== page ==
by Bob Veres
Asset flows to passively managed funds are surging. But, as often happens, advisors are embracing a trend just as debunking information is arriving in the marketplace. New research is showing that selecting above-average active funds may not be the impossible task that the academic research has suggested.
by Keith Jurow
Let’s look at some recent data that shows the extent of the delinquencies in non-guaranteed mortgages with a focus on the most exposed large metro areas. We’ll then examine the implications for advisors whose clients own funds, ETFs or REITs that own that debt.
by Dan Richards
Moments of truth occur when clients make judgments about their advisors. Exactly such a moment came in mid-August as clients read alarming headlines about “plunging markets” and “market routs.” Here’s a way to assess how you handled that moment.
by Robert Huebscher
Vinson Walden is the co-portfolio manager, along with Brian McMahon, of the Thornburg Global Opportunities Fund (THOAX). Within Morningstar’s World Stock category, THOAX ranked among the top-performing funds over the last one, three and five years. I spoke with Vin about how he constructs the fund and his outlook for the future.
by Dan Solin
Here’s a jaw-dropping case of how two attorneys failed when I made an initial inquiry, followed by my recommendations for how advisors should handle similar situations.
Find career opportunities for firms that seek to add financial advisors and planners to their staff. Read more to find out how to post opportunities at your firm.
by Beverly Flaxington
Unsettled markets are creating unsettled clients. We are being proactive, but I wonder whether being proactive tells clients that there is a problem. We can’t say, “There is nothing to worry about” without creating a concern that there IS in fact something to worry about.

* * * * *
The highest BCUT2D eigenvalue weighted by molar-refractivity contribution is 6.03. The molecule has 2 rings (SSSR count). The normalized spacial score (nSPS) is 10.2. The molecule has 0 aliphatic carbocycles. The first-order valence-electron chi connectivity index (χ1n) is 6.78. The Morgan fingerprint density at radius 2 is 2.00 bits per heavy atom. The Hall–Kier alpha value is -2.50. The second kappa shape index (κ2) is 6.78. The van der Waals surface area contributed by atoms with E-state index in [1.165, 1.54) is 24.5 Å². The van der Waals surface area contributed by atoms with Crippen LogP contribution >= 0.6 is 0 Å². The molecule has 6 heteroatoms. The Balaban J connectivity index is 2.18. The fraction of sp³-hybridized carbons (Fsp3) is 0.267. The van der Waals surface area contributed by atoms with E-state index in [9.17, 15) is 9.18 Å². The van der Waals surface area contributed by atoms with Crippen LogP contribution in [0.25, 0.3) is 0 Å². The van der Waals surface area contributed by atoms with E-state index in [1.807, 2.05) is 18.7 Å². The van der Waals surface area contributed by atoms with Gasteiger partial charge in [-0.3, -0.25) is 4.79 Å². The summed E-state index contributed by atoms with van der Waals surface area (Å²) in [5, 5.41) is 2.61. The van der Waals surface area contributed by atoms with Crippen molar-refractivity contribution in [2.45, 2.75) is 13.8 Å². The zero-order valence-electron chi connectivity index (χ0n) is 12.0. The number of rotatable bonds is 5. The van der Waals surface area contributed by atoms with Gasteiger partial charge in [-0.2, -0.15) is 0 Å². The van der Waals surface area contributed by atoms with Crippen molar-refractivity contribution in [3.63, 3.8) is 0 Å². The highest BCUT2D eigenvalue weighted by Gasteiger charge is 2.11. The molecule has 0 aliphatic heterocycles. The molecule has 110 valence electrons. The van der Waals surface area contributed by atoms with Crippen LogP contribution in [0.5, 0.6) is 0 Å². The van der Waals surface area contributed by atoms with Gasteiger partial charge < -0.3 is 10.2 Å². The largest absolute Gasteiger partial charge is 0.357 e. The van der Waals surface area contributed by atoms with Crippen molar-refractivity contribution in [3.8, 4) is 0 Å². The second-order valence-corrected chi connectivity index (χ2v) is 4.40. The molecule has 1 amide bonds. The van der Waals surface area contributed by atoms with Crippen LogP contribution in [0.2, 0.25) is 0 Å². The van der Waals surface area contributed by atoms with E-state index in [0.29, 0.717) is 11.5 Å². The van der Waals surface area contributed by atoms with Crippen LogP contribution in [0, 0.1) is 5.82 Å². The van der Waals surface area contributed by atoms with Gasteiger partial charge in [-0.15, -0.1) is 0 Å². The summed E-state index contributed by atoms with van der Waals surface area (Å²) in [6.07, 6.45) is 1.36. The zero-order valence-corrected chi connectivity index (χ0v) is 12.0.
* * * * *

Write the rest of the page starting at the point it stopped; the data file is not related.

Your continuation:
by Larry Swedroe
John Hancock ranked second on Barron’s annual list of best-performing mutual fund families for the latest 10-year period. How did its performance compare to that of two popular passively managed fund companies?
by Robert J. Martorana
I will look at the underlying justification for a dividend-based strategy and at how the most popular funds have performed recently. I will then discuss the criteria that investors should use to construct the best dividend-oriented portfolio, and which mutual fund best meets those criteria.
by Dan Richards
Hard work, talent and luck drive top advisors. But research from Wharton’s top-rated faculty member shows there’s another quality high on the list.
by Karen Dunn Kelley of Invesco Blog
On Aug. 21, the Dow Jones Industrial Average entered a correction, falling 10% from its most recent peak, and reminded investors what volatility looks like after almost four correction-free years. While volatility exposes weaknesses in the market, in my opinion it also reveals the strength of high conviction managers who are skillfully navigating the market. Active management and smart beta strategies seek to surpass the “market averages” offered by traditional benchmarks, providing the potential not only for higher returns, but also for a smoother ride.
by John P. Hussman of Hussman Funds
The single most important thing for investors to understand here is how current market conditions differ from those that existed through the majority of the market advance of recent years. The difference isn’t valuations. On measures that are best correlated with actual subsequent 10-year S&P 500 total returns, the market has advanced from strenuous, to extreme, to obscene overvaluation, largely without consequence. The difference is that investor risk-preferences have shifted from risk-seeking to risk-aversion.
by Steve Blumenthal of CMG Capital Management Group
Risk is high. For equity exposure, hedge or raise cash on rallies and let your tactical and alternative strategies follow their processes. Put in place the processes. Now is the time.
by Liz Ann Sonders of Charles Schwab
Volatility … and the volatility of volatility … hit record levels last week. We believe this is just a correction; not the beginning of a new bear market. Weeks like last week provide valuable lessons for investors about crowd psychology and the benefits of diversification and rebalancing.
by Brian S. Wesbury and Robert Stein of First Trust Advisors
As you woke up this morning, US stock market futures were down again. They say it’s because the Chinese stock market fell, and in spite of this every summary of Fed intentions that we read suggests a rate hike this year (possibly in September) is still very much on the table.
by Blair Jensen of Trade Followers